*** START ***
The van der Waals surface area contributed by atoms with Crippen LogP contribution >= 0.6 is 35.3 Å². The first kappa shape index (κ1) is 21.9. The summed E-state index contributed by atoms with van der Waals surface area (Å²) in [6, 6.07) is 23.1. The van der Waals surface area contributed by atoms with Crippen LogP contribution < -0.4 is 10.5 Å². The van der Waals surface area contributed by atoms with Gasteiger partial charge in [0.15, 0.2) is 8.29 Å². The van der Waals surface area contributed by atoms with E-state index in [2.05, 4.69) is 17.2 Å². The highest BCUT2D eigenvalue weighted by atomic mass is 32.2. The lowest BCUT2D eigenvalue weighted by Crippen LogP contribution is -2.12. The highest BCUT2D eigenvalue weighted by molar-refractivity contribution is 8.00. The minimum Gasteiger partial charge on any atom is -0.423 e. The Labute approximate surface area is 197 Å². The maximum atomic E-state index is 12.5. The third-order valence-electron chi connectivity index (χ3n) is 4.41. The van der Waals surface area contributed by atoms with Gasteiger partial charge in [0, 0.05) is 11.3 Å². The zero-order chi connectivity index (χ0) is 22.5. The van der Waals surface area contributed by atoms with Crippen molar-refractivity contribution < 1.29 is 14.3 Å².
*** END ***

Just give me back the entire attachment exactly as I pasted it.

The van der Waals surface area contributed by atoms with Crippen LogP contribution >= 0.6 is 35.3 Å². The first kappa shape index (κ1) is 21.9. The summed E-state index contributed by atoms with van der Waals surface area (Å²) in [6, 6.07) is 23.1. The van der Waals surface area contributed by atoms with Crippen LogP contribution < -0.4 is 10.5 Å². The van der Waals surface area contributed by atoms with Gasteiger partial charge in [0.15, 0.2) is 8.29 Å². The van der Waals surface area contributed by atoms with E-state index in [2.05, 4.69) is 17.2 Å². The highest BCUT2D eigenvalue weighted by atomic mass is 32.2. The lowest BCUT2D eigenvalue weighted by Crippen LogP contribution is -2.12. The highest BCUT2D eigenvalue weighted by molar-refractivity contribution is 8.00. The minimum Gasteiger partial charge on any atom is -0.423 e. The Labute approximate surface area is 197 Å². The maximum atomic E-state index is 12.5. The third-order valence-electron chi connectivity index (χ3n) is 4.41. The van der Waals surface area contributed by atoms with Gasteiger partial charge in [0, 0.05) is 11.3 Å². The zero-order chi connectivity index (χ0) is 22.5. The van der Waals surface area contributed by atoms with Crippen molar-refractivity contribution < 1.29 is 14.3 Å².